An alternative to the direct approach is to invest in a listed property fund, such as a real estate investment trust (REIT). These funds differ from direct property funds because they invest in companies that own and manage properties, as opposed to the properties themselves. The share price of REITs fluctuates to reflect the market sentiment towards the future value of the underlying properties rather than the actual value, whereas direct fund valuations are backward-looking based on recent transactions (which have been almost non-existent recently).


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The benefits of investing in listed property funds

  1. Liquidity

Listed property companies enjoy greater liquidity (see above) than direct property funds, since you are buying a share of the company rather than a share in the underlying properties. Shares in these companies trade on large public exchanges, such as the London Stock Exchange. That does mean investors might experience volatility in the short term, but for many, this is an acceptable price to pay for daily liquidity.

  1. Diversification

Listed property funds enable investment across different business sectors and geographies. If one sector or country is experiencing a downturn, investors can easily change focus or take advantage of that downturn if they foresee a future recovery. They can also easily sell holdings deemed to be excessively priced.

  1. Companies enjoy high barriers to entry

The value of these companies depends on more than just the buildings they own. Their managements are experts in their sector, with years of knowledge and experience – as well as strong relationships with potential tenants – that are difficult to replicate. They understand where they can add value to their portfolios and when is the right time to sell to maximise that value.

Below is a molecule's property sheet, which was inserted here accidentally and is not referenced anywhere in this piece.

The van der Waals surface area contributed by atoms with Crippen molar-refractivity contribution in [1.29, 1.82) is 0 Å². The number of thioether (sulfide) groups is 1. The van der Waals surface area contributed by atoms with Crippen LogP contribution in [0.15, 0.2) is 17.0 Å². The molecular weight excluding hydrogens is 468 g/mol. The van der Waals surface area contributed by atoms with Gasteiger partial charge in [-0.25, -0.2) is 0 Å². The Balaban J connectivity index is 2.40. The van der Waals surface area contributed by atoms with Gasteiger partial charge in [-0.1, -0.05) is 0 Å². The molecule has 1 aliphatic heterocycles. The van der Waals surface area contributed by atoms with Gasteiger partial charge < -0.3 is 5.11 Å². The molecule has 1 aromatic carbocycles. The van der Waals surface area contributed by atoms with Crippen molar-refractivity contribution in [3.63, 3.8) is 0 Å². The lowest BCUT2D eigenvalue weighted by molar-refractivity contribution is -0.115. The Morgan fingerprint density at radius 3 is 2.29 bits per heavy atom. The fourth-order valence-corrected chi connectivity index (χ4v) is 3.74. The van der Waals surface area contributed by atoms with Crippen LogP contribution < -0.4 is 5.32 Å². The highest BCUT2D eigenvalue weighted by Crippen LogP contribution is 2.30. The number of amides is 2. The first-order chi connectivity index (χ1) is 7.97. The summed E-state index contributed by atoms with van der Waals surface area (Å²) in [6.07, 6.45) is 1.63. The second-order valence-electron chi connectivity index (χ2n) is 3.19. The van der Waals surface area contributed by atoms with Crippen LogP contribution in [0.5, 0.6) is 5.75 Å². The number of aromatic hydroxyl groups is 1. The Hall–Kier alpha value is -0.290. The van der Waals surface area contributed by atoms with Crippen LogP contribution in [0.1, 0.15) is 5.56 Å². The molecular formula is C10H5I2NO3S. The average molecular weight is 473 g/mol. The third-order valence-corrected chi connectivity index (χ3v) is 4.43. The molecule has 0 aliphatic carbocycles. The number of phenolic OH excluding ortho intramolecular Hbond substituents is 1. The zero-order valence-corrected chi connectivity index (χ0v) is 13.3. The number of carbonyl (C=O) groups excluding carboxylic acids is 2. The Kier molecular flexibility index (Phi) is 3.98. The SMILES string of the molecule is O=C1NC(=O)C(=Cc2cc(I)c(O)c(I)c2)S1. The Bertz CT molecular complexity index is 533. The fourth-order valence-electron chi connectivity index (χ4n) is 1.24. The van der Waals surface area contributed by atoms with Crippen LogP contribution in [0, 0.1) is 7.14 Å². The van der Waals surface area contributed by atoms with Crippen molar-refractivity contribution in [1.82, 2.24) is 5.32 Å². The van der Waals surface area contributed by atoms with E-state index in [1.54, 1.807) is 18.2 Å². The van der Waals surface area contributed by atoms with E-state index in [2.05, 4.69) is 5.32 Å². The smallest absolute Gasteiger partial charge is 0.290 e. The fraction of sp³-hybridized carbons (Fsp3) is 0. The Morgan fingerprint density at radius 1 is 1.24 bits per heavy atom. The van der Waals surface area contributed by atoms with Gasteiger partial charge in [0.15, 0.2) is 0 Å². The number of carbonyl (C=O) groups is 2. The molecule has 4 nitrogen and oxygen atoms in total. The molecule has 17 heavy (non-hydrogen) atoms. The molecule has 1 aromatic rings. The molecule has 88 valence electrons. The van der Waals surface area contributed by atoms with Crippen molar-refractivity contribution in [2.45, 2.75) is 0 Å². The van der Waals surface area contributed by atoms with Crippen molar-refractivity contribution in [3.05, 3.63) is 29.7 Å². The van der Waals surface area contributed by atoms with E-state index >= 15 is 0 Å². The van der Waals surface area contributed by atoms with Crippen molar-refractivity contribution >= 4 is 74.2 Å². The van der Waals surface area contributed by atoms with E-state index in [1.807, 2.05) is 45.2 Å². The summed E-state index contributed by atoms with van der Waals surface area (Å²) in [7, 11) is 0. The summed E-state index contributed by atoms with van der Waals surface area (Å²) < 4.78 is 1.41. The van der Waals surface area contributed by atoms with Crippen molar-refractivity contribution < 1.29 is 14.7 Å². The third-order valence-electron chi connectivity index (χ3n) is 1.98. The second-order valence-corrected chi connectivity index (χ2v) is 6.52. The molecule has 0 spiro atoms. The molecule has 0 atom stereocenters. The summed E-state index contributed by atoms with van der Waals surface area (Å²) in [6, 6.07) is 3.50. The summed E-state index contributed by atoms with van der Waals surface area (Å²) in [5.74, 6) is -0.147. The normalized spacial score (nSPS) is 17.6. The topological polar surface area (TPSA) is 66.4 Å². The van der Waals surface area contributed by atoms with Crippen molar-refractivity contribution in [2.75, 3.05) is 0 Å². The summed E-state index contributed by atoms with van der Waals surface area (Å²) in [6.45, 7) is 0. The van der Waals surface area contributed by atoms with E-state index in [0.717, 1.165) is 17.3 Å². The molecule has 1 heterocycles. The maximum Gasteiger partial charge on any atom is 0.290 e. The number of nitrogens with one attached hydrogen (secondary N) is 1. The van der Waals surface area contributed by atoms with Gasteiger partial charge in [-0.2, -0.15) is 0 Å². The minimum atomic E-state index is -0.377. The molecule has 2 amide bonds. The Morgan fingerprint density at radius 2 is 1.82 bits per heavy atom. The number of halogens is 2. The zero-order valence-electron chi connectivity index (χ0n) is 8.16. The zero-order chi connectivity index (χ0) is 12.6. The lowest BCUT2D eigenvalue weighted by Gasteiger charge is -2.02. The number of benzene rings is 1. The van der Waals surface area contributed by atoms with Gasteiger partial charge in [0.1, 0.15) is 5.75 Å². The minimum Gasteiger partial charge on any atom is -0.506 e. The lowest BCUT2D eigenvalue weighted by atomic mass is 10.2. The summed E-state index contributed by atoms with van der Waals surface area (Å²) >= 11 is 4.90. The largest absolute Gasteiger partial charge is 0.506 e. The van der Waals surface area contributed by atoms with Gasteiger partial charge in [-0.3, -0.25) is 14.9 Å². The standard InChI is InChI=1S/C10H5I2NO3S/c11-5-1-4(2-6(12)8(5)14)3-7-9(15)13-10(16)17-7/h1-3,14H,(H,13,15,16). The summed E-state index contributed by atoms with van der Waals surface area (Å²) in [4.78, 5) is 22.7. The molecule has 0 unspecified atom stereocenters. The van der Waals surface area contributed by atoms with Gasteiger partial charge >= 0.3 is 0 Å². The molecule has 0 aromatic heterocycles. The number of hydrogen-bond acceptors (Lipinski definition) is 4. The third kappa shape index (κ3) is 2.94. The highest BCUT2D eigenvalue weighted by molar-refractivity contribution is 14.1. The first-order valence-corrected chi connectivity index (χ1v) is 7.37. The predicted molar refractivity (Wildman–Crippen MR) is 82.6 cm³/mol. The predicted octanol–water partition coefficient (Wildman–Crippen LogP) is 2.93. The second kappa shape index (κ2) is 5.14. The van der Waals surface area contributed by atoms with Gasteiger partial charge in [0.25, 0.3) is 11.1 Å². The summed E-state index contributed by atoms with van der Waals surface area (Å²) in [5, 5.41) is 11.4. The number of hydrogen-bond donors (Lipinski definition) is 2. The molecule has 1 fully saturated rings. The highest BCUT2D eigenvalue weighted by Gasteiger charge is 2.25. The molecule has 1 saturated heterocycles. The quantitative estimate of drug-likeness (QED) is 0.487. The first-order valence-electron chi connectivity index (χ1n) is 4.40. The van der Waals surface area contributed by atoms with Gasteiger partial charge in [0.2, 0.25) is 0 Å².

1. Rental income provides regular income

Ultimately, the value of the company will depend on the rental income it generates, which it can then pass on to shareholders in the form of a dividend. Investors care deeply about the security of this income and whether it has the capacity to rise with inflation. With bond yields so low, this offers a good alternative for clients seeking income generation, as it is underpinned by long lease contracts.

  1. Gives investors access to niche sectors

These companies give investors access to property sectors that may not be accessible through a private, direct fund. Such niche sectors include data centres, lab space, healthcare facilities, manufactured housing and cell-phone towers.

  1. Corporate governance

Listed property companies are subject to strict standards of corporate governance, financial reporting and information disclosure, as required by public-exchange listing rules. Investors benefit from these securities regulations and from having a board overseeing the management on their behalf.

 

The Sanlam approach

While times might be tough for some parts of the commercial property sector, there are still some excellent opportunities out there, and it continues to earn its place in our portfolios. By investing in listed property funds (such as REITs) we can achieve income and capital growth at any point in the economic cycle. We accept some volatility in exchange for liquidity, and this is managed as part of our diversification across different asset classes and sectors.

 

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The value of investments and any income from them can fall and you may get back less than you invested.